Soothe your mind as you prep your body for childbirth. Try this simple yet powerful set of prenatal poses.
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Prep Your Body for Labor
There is probably no better way to prepare for childbirth than with yoga. The practice involves not just exercise but mindfulness. "Prenatal yoga teaches a woman to connect more fully to the life growing within her," says Sue Elkind, a certified anusara yoga instructor at Yogaphoria in New Hope, Pa., and the mother of two. What's more, she says, "Childbirth requires a great deal of strength, stamina and focus; yoga helps you with all of this." (A study of 74 first-time mothers in Thailand found that those who did prenatal yoga experienced less pain and a shorter labor.)
What to Expect This workout can be done every other day. Do the poses in the order shown and take the time to relax after you finish and feel the changes in your body. Try to alternate this workout with some aerobic exercise, such as walking or swimming, three to five days a week for 20–45 minutes a day.
Get down on your hands and knees with your shoulders directly over your wrists (if you have any discomfort, place a rolled towel under your hands). Keep your arms straight and knees a bit farther than hip-width apart. Point your toes so the tops of your feet are on the floor. As you inhale, slowly draw your tailbone up, roll your shoulders back and look up.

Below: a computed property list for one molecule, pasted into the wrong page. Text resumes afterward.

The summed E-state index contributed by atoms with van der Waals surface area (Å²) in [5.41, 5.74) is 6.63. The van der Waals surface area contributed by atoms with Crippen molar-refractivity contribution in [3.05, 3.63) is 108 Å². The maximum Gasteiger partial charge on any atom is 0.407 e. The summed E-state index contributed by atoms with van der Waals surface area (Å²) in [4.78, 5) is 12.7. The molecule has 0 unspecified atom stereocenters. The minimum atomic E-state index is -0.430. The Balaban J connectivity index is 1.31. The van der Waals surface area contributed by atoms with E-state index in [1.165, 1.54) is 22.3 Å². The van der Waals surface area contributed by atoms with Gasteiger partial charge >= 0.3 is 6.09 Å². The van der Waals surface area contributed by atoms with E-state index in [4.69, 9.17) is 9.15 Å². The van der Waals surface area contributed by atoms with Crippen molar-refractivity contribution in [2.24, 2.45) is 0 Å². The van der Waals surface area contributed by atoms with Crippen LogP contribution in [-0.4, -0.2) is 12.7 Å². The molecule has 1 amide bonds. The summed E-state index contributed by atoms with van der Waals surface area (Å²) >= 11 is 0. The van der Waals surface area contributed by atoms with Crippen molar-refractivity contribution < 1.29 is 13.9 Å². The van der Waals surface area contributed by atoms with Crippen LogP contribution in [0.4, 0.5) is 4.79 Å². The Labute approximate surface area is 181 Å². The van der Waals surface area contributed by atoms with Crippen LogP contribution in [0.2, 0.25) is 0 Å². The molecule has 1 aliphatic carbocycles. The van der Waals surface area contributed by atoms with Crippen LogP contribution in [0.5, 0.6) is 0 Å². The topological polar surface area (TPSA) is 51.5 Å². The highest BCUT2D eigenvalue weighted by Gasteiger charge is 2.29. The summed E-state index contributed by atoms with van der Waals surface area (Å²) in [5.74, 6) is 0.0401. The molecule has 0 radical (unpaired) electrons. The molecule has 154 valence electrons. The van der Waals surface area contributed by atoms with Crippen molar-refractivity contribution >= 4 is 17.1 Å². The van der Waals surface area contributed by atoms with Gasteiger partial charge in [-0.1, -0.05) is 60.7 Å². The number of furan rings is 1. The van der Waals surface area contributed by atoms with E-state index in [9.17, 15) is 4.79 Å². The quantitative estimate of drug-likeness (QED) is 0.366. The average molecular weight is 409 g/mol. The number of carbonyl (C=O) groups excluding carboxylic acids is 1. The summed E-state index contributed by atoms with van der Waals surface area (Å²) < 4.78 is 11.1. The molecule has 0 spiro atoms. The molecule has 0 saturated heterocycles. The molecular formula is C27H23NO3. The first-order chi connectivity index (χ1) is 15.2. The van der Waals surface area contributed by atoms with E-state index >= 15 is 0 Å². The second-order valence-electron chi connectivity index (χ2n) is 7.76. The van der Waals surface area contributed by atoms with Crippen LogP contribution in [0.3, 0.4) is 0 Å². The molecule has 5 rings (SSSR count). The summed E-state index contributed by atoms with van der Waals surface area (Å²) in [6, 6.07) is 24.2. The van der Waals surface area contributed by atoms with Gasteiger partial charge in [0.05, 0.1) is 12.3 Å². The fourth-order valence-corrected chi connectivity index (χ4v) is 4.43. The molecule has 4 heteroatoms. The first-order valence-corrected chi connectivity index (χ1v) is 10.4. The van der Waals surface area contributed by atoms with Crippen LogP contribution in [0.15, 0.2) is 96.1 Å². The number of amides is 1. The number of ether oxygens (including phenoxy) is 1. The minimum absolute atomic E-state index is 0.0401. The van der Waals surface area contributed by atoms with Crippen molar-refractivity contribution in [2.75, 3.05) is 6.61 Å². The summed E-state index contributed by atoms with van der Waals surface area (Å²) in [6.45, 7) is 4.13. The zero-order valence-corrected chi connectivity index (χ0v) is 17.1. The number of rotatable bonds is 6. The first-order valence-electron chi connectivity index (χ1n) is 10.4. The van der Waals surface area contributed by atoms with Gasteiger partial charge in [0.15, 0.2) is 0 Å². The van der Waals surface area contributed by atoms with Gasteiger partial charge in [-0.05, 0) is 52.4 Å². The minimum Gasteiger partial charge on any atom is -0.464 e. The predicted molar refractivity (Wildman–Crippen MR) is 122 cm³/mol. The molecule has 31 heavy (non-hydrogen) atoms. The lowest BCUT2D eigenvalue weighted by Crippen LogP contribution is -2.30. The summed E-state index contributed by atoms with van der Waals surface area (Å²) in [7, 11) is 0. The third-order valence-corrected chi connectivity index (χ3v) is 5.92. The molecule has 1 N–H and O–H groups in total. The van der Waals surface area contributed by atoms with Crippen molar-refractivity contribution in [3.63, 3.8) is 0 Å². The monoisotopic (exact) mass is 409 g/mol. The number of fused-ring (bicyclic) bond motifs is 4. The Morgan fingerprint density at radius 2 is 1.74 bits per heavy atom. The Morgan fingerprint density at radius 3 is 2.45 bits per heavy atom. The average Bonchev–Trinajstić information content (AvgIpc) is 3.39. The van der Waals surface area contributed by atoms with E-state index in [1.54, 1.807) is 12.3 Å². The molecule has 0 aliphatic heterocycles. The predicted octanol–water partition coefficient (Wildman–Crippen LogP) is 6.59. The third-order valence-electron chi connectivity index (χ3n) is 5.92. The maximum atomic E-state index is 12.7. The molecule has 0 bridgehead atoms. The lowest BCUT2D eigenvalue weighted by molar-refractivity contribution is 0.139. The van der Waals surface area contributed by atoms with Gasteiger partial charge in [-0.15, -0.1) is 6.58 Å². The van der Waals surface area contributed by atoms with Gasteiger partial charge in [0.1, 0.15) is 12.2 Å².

Exhale slowly, pressing your hands into the floor, drawing your chin into your chest and rounding your spine. Repeat 4–6 times.
Move your knees even farther apart, keeping toes together. Let your hips rest back toward your heels. Bend your elbows and rest your head on your hands [shown]. (Put a pillow under your head, if you like.) Let the muscles in your lower back release. Relax and hold for 3–5 complete breaths.
Come back onto your hands and knees, wrists under shoulders, arms straight and knees in line with hips.
Keeping your tailbone down, inhale, then exhale, moving your chest forward and down as you bend your elbows back along-side your ribs. Inhale and push back up. Repeat 3–5 times; then return to Child's Pose as you exhale. Stay in Child's Pose for 3 complete breaths.
Stand with your feet hip-width apart, toes facing out and hands on hips. Bend your knees about 90 degrees. Place elbows on the insides of your thighs, feet flat on the floor, palms pressed together. Hold for about 30 seconds, building to 1 minute.
Then straighten your legs, rest and lower one more time into a squat, this time lowering your hips toward the floor. Slowly begin to drop your hips down even farther toward your heels. If your heels lift up, put a blanket underneath them so your buttocks are resting at your heels. Hold for 30 seconds, building to 1 minute. To release, place knees on the floor and rest in Child’s Pose.
Sitting cross-legged, slide the soles of your feet together. If you feel your lower back rounding, sit on the edge of a blanket. Press your feet together, tuck your tailbone under and let your knees drop open. Cup your hands around your feet; don’t pull. Press your feet together and continue to let your knees fall open; lean slightly forward to increase the stretch [shown]. Hold for 5–8 complete breaths.
[COOL DOWN] To finish your workout, lie on your left side with a pillow between your legs and another under your head. Inhale and exhale for 4 counts each. Concentrate on your breathing for 5–10 minutes, letting go of any tension or strain in your body.